1248  Economy / Economics / Re: Recession Imminent on: August 02, 2011, 05:19:40 PM
Luditism...What has happened is that thanks to the machines we work less hours, in better working conditions (the machies do the harsh work) and we enjoy a better standard of living.

If it were not for the bloody wheel, boat or beast, we'd have unlimited employment opportunities hauling goods around on our backs!
1249  Economy / Economics / Re: Recession Imminent on: August 02, 2011, 03:28:32 PM
Computers and robots are the looms and cotton spinning mills of the day. Programmers are code weavers and multi-core/thread spinners. Nothing's changed since 1769.
1250  Economy / Economics / Re: Silver undervalued or gold overvalued? on: August 02, 2011, 01:37:01 PM
My understanding is that 40% of available silver is used in industry and that reserves are at historic lows. Perhaps alternatives are readily available? Anyway, here are recent gold/silver price ratios:

1251  Economy / Speculation / Re: $/BTC Time Series Analysis on: August 02, 2011, 12:52:37 PM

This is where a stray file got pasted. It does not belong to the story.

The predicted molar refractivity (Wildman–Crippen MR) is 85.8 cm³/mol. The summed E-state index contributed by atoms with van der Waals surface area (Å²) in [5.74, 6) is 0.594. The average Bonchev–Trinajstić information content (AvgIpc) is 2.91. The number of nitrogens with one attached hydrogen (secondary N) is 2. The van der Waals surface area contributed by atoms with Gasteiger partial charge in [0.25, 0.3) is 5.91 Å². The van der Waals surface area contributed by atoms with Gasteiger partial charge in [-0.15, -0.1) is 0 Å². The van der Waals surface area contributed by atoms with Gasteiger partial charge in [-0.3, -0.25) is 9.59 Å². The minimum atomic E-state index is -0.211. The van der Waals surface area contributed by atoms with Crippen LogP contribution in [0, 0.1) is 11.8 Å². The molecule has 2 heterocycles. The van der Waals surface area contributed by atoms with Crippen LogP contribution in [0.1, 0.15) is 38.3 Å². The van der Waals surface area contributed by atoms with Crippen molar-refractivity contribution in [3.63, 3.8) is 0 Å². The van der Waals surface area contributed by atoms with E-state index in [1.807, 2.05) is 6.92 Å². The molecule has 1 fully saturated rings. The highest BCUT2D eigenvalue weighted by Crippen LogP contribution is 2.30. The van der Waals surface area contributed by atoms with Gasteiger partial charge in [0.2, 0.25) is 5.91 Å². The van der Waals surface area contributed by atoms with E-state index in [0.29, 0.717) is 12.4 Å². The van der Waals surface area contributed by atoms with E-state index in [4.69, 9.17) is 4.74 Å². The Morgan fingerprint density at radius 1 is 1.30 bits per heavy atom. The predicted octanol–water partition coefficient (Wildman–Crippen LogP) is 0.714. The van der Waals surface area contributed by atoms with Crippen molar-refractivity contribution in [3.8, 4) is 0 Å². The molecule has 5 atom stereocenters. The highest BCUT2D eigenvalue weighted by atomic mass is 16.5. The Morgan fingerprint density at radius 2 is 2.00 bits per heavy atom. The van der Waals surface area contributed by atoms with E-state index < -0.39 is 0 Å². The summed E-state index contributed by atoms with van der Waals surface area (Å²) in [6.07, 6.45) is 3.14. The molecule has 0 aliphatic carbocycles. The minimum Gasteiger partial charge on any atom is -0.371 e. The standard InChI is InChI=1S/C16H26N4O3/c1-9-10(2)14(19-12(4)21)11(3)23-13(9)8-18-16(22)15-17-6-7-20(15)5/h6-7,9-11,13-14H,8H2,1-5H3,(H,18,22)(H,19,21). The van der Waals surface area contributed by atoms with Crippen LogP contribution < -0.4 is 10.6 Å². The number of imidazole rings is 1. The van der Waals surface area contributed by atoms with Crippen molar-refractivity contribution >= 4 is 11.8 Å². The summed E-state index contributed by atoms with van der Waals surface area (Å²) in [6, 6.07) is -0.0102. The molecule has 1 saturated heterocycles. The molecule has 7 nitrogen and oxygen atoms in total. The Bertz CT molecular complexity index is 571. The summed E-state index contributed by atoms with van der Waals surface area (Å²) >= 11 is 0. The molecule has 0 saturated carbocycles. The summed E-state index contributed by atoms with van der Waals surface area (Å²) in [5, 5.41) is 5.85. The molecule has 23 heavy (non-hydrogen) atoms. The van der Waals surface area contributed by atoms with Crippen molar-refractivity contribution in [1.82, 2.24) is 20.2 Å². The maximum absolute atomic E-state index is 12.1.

With 7200 new coins generated every day with a matching trade volume, we can only hope miners are patient. While prices rising, miners would be right to hold, but their confidence is heavily tested on the way down. Casual day traders are afraid of the market and recent chaos is hardly attractive to first time buyers. It's up to extant holders to buy more at these bargain prices.
1252  Economy / Speculation / Re: the bitcoin bubble revisit on: August 01, 2011, 11:57:12 PM

1 week in Bitcoinland = 1 year in Nasdaq dotcomland
1253  Other / Politics & Society / Re: The $1 Billion Armageddon Trade on: August 01, 2011, 11:50:17 PM

Can someone please explain the gist of a futures trade. Some dude predicts the AAA rating will go down, which will force the US govt to pay higher rates (or not at all?)... then...the trader promised what?
1254  Economy / Economics / Re: U.S. Dollar Plummets as Bernanke Suggests Further Easing on: August 01, 2011, 10:17:41 PM
I just wish people would realize that presidents, whether republican or democrat, really DO NOT have control of the economy...The Fed and Congress have way more sway in it, but presidents always take credit...

Only one head at a time...
1255  Other / Politics & Society / Re: The $1 Billion Armageddon Trade on: August 01, 2011, 06:30:44 PM
Lincoln and JFK tried this and both were assassinated as a direct result. Though I do believe their models are the only one's that are actually workable.

Clearly the SS risks/ed their lives to protect these, other presidents, their families, and diplomats. But isn't it odd that the only responsibilities of the Secret Service are to protect politicians and the physical currency? As if the mission were to keep these two institutions in line.

"Psst... Mr. President, just a reminder, so we're clear about a few things..."